National Physical Laboratory

Heavy Metals Monitoring Network

Some heavy metals are known to be toxic and carcinogenic. They are emitted during industrial processes and through the abrasion and degradation of metal-containing materials. Heavy metals are present in the air in particulate matter (PM) and, in the case of mercury, also in the vapour phase.

European legislation limits the maximum allowable ambient concentrations of lead, nickel, arsenic, cadmium and mercury in ambient air. Member States are required to make regular measurements of these metals in order to assess compliance. In the UK, there are 25 monitoring sites, some of which are situated near industrial sources, others which are sited in areas of large population, and other which monitor roadside locations. Since 2004, NPL has operated the UK Heavy Metals Monitoring Network on behalf of the UK Department for Environment, Food and Rural Affairs. NPL uses UKAS accredited procedures to analyse samples collected by the monitoring network.

UK Heavy Metals Monitoring Network

Location of sites on the UK Heavy Metals Monitoring Network
(image courtesy of Defra)
PM10 Sampler
PM10 Sampler at Eskdalemuir

Particulate Measurements

Low volume air samplers are used to collect PM10 (particulates with an aerodynamic diameter of less than 10mm) onto cellulose filters.

Filters are totally digested in an acidic matrix at high temperatures using a microwave. The digested sample is diluted with deionised water and analysed by Inductively Coupled Plasma-Mass Spectrometry (ICP-MS). The suite of metals measured for by the UK Defra Heavy Metals Monitoring Network is:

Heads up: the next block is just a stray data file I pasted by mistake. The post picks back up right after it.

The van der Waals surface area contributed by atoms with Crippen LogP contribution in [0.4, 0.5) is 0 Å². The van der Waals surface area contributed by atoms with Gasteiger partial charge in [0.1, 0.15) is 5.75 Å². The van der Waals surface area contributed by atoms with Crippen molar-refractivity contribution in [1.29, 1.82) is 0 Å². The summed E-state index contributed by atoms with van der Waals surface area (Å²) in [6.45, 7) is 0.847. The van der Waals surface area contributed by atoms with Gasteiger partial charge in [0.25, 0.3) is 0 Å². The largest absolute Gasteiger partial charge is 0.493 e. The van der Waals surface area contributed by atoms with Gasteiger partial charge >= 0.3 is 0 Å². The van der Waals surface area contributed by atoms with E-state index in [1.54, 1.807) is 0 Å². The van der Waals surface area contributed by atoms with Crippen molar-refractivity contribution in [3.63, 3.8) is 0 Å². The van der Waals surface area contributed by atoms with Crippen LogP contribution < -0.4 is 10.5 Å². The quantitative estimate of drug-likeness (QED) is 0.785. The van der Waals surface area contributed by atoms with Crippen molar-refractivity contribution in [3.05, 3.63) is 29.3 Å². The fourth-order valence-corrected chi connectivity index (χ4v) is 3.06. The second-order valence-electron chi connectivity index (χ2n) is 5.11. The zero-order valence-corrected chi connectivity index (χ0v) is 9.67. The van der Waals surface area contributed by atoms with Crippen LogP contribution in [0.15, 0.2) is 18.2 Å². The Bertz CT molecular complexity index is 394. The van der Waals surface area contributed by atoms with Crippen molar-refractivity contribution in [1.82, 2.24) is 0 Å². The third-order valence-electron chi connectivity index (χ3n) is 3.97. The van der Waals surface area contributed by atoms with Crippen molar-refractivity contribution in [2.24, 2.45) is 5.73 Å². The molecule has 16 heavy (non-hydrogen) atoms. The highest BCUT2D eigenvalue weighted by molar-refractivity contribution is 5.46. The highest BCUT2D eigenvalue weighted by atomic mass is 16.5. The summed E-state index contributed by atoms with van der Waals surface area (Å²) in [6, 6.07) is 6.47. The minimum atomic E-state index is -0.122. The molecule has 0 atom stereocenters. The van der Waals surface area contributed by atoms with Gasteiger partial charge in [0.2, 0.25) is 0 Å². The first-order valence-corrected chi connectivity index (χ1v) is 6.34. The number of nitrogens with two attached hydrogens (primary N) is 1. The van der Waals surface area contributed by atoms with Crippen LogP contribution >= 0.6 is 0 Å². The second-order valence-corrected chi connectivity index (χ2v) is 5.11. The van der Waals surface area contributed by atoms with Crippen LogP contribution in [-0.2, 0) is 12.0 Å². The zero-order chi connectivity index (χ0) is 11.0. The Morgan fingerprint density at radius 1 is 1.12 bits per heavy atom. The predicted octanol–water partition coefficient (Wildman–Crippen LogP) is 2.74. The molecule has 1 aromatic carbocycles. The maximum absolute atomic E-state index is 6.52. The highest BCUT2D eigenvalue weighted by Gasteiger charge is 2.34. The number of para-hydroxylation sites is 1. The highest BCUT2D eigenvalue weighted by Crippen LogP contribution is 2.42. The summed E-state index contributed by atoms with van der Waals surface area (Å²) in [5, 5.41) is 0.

V     Cr     Mn     Fe     Ni     Cu     Zn     As     Cd     Pt     Hg     Pb     Se     Co

Concentrations of these metals in ambient air are typically very low, ranging from a few pg.m-3 in the case of Pt, to a few of μg.m-3 for Fe.


Mercury Vapour Measurements

Vapour phase mercury is sampled onto adsorption tubes using a low volume pump (see figure below). The air is passed through a filter to remove particulates before entering the tube, where it is adsorbed onto gold-coated silica. NPL uses a Sir Galahad atomic fluorescence spectrometer (www.psanalytical.com) to thermally desorb and measure the mercury collected on the adsorption tubes.

Sampling Train for Vapour Phase Mercury
Diagrammatic representation of the sampling train for vapour phase mercury


References

  • Interlaboratory comparison exercise for the determination of As, Cd, Ni and Pb in PM10 in Europe
    Gerboles, M; Brown, R J C; et al
    Atmospheric Environment, 2011, 45, 3488-3499
  • Comparison of estimated annual emissions and measured annual ambient concentrations of metals in the United Kingdom 1980-2007
    Brown, R J C
    Journal of Environmental Monitoring, 2010, 12, 665-671
  • Twenty-five years of nationwide ambient metals measurement in the United Kingdom: concentration levels and trends
    Brown, R J C, Yardley, R E, Muhunthan, D, Butterfield, D M, Williams, M, Woods, P T, Brown, A S, Goddard S L
    Environmental Monitoring and Assessment, 2008, 142, (1-3), 127-140
  • Accurate calibration of mercury vapour measurements
    Brown, R J C, Brown, A S
    Analyst, 2008, 133, 1611-1618
  • Establishing SI traceability for measurements of mercury vapour
    Brown, A S, Brown, R J C, Corns, W T, Stockwell, P B
    Analyst, 2008, 133, (6), 946 - 953
  • On the Optimum Sampling Time for the Measurement of Pollutants in Ambient Air
    Brown, R J C, Hood, D, Brown, A S
    Journal of Automated Methods and Management in Chemistry, 2008, Volume 2008, Article ID 814715, 6 pages
  • A practical uncertainty budget for ambient mercury vapour measurement
    Brown, R J C, Brown, A S, Yardley, R E, Corns, W T, Stockwell, P B
    Atmospheric Environment, 2008, 42, (10), 2504-2517
Last Updated: 27 Oct 2014
Created: 2 Aug 2007

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